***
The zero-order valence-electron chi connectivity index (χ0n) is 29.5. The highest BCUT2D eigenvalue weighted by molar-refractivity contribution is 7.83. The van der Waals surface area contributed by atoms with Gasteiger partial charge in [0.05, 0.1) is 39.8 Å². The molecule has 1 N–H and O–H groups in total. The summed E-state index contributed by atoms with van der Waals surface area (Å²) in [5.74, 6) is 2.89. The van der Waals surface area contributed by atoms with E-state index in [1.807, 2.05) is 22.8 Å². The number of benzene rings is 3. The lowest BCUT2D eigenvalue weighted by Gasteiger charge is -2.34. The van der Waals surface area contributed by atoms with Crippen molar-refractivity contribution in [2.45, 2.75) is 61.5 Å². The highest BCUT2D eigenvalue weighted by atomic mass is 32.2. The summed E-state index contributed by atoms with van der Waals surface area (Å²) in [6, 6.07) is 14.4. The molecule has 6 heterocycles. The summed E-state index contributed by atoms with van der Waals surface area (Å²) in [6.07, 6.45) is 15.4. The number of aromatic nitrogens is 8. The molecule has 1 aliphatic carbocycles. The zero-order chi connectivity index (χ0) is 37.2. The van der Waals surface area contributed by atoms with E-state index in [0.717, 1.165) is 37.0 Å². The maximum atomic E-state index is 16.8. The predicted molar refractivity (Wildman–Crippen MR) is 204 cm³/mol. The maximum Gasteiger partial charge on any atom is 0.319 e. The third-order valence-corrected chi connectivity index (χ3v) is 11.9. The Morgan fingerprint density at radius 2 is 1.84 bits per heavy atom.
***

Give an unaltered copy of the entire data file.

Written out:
The zero-order valence-electron chi connectivity index (χ0n) is 29.5. The highest BCUT2D eigenvalue weighted by molar-refractivity contribution is 7.83. The van der Waals surface area contributed by atoms with Gasteiger partial charge in [0.05, 0.1) is 39.8 Å². The molecule has 1 N–H and O–H groups in total. The summed E-state index contributed by atoms with van der Waals surface area (Å²) in [5.74, 6) is 2.89. The van der Waals surface area contributed by atoms with E-state index in [1.807, 2.05) is 22.8 Å². The number of benzene rings is 3. The lowest BCUT2D eigenvalue weighted by Gasteiger charge is -2.34. The van der Waals surface area contributed by atoms with Crippen molar-refractivity contribution in [2.45, 2.75) is 61.5 Å². The highest BCUT2D eigenvalue weighted by atomic mass is 32.2. The summed E-state index contributed by atoms with van der Waals surface area (Å²) in [6, 6.07) is 14.4. The molecule has 6 heterocycles. The summed E-state index contributed by atoms with van der Waals surface area (Å²) in [6.07, 6.45) is 15.4. The number of aromatic nitrogens is 8. The molecule has 1 aliphatic carbocycles. The zero-order chi connectivity index (χ0) is 37.2. The van der Waals surface area contributed by atoms with E-state index in [0.717, 1.165) is 37.0 Å². The maximum atomic E-state index is 16.8. The predicted molar refractivity (Wildman–Crippen MR) is 204 cm³/mol. The maximum Gasteiger partial charge on any atom is 0.319 e. The third-order valence-corrected chi connectivity index (χ3v) is 11.9. The Morgan fingerprint density at radius 2 is 1.84 bits per heavy atom.